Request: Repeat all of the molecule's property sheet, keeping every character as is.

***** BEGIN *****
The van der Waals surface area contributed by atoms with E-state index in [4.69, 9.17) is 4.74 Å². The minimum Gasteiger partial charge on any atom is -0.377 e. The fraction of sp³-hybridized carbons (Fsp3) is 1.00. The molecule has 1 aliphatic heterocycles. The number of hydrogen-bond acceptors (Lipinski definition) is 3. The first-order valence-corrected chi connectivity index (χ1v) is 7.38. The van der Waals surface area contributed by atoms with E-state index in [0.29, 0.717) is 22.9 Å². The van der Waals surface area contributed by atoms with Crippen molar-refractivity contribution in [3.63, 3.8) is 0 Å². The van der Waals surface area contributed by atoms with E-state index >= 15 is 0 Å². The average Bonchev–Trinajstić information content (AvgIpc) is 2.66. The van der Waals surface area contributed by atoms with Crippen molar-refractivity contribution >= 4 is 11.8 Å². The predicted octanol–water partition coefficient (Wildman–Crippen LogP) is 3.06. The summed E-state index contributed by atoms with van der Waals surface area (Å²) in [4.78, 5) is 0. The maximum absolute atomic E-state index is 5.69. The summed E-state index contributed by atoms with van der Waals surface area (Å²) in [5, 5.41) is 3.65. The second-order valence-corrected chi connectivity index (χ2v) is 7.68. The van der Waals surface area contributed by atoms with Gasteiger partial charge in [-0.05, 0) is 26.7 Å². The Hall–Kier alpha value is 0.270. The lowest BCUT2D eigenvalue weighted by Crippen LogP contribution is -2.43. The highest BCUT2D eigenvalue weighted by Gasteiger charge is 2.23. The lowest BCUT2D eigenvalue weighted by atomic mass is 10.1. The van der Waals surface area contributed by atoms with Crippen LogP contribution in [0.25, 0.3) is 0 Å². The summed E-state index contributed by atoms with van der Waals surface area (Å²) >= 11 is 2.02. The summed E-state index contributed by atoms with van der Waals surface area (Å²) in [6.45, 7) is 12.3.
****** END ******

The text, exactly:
The van der Waals surface area contributed by atoms with E-state index in [4.69, 9.17) is 4.74 Å². The minimum Gasteiger partial charge on any atom is -0.377 e. The fraction of sp³-hybridized carbons (Fsp3) is 1.00. The molecule has 1 aliphatic heterocycles. The number of hydrogen-bond acceptors (Lipinski definition) is 3. The first-order valence-corrected chi connectivity index (χ1v) is 7.38. The van der Waals surface area contributed by atoms with E-state index in [0.29, 0.717) is 22.9 Å². The van der Waals surface area contributed by atoms with Crippen molar-refractivity contribution in [3.63, 3.8) is 0 Å². The van der Waals surface area contributed by atoms with E-state index >= 15 is 0 Å². The average Bonchev–Trinajstić information content (AvgIpc) is 2.66. The van der Waals surface area contributed by atoms with Crippen molar-refractivity contribution >= 4 is 11.8 Å². The predicted octanol–water partition coefficient (Wildman–Crippen LogP) is 3.06. The summed E-state index contributed by atoms with van der Waals surface area (Å²) in [4.78, 5) is 0. The maximum absolute atomic E-state index is 5.69. The summed E-state index contributed by atoms with van der Waals surface area (Å²) in [5, 5.41) is 3.65. The second-order valence-corrected chi connectivity index (χ2v) is 7.68. The van der Waals surface area contributed by atoms with Gasteiger partial charge in [-0.05, 0) is 26.7 Å². The Hall–Kier alpha value is 0.270. The lowest BCUT2D eigenvalue weighted by Crippen LogP contribution is -2.43. The highest BCUT2D eigenvalue weighted by Gasteiger charge is 2.23. The lowest BCUT2D eigenvalue weighted by atomic mass is 10.1. The van der Waals surface area contributed by atoms with Crippen LogP contribution in [0.25, 0.3) is 0 Å². The summed E-state index contributed by atoms with van der Waals surface area (Å²) >= 11 is 2.02. The summed E-state index contributed by atoms with van der Waals surface area (Å²) in [6.45, 7) is 12.3.